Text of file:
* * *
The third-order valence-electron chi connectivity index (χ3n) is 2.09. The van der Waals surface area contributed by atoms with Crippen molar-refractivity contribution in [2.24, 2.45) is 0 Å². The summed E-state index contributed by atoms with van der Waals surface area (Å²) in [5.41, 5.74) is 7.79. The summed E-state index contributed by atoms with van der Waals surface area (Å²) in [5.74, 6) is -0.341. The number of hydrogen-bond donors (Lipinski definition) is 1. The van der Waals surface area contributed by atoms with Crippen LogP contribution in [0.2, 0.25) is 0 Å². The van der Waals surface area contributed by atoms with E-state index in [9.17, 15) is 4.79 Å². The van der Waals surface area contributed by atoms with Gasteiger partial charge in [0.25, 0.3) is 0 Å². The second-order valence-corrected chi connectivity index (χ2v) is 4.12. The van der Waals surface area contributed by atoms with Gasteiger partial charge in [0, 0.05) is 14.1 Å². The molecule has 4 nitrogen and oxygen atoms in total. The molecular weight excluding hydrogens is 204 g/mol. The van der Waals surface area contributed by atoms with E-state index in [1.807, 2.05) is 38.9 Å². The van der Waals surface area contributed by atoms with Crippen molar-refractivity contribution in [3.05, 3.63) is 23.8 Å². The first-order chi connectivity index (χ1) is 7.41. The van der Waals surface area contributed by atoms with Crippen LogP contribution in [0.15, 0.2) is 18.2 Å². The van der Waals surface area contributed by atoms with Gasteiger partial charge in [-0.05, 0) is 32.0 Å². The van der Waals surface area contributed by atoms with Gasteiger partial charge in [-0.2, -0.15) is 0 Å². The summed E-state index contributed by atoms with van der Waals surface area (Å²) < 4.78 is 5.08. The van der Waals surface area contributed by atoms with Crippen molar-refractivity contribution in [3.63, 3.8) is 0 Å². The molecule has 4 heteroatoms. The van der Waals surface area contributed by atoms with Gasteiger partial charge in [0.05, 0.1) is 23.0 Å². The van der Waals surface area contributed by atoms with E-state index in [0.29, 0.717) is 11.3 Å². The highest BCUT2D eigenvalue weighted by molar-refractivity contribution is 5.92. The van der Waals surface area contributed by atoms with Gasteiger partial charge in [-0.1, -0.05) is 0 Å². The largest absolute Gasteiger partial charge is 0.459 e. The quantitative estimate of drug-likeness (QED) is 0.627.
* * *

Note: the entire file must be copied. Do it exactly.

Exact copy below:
The third-order valence-electron chi connectivity index (χ3n) is 2.09. The van der Waals surface area contributed by atoms with Crippen molar-refractivity contribution in [2.24, 2.45) is 0 Å². The summed E-state index contributed by atoms with van der Waals surface area (Å²) in [5.41, 5.74) is 7.79. The summed E-state index contributed by atoms with van der Waals surface area (Å²) in [5.74, 6) is -0.341. The number of hydrogen-bond donors (Lipinski definition) is 1. The van der Waals surface area contributed by atoms with Crippen LogP contribution in [0.2, 0.25) is 0 Å². The van der Waals surface area contributed by atoms with E-state index in [9.17, 15) is 4.79 Å². The van der Waals surface area contributed by atoms with Gasteiger partial charge in [0.25, 0.3) is 0 Å². The second-order valence-corrected chi connectivity index (χ2v) is 4.12. The van der Waals surface area contributed by atoms with Gasteiger partial charge in [0, 0.05) is 14.1 Å². The molecule has 4 nitrogen and oxygen atoms in total. The molecular weight excluding hydrogens is 204 g/mol. The van der Waals surface area contributed by atoms with E-state index in [1.807, 2.05) is 38.9 Å². The van der Waals surface area contributed by atoms with Crippen molar-refractivity contribution in [3.05, 3.63) is 23.8 Å². The first-order chi connectivity index (χ1) is 7.41. The van der Waals surface area contributed by atoms with Crippen LogP contribution in [0.15, 0.2) is 18.2 Å². The van der Waals surface area contributed by atoms with Gasteiger partial charge in [-0.05, 0) is 32.0 Å². The van der Waals surface area contributed by atoms with Gasteiger partial charge in [-0.2, -0.15) is 0 Å². The summed E-state index contributed by atoms with van der Waals surface area (Å²) < 4.78 is 5.08. The van der Waals surface area contributed by atoms with Crippen molar-refractivity contribution in [3.63, 3.8) is 0 Å². The molecule has 4 heteroatoms. The van der Waals surface area contributed by atoms with Gasteiger partial charge in [0.05, 0.1) is 23.0 Å². The van der Waals surface area contributed by atoms with E-state index in [0.29, 0.717) is 11.3 Å². The highest BCUT2D eigenvalue weighted by molar-refractivity contribution is 5.92. The van der Waals surface area contributed by atoms with Gasteiger partial charge in [-0.1, -0.05) is 0 Å². The largest absolute Gasteiger partial charge is 0.459 e. The quantitative estimate of drug-likeness (QED) is 0.627.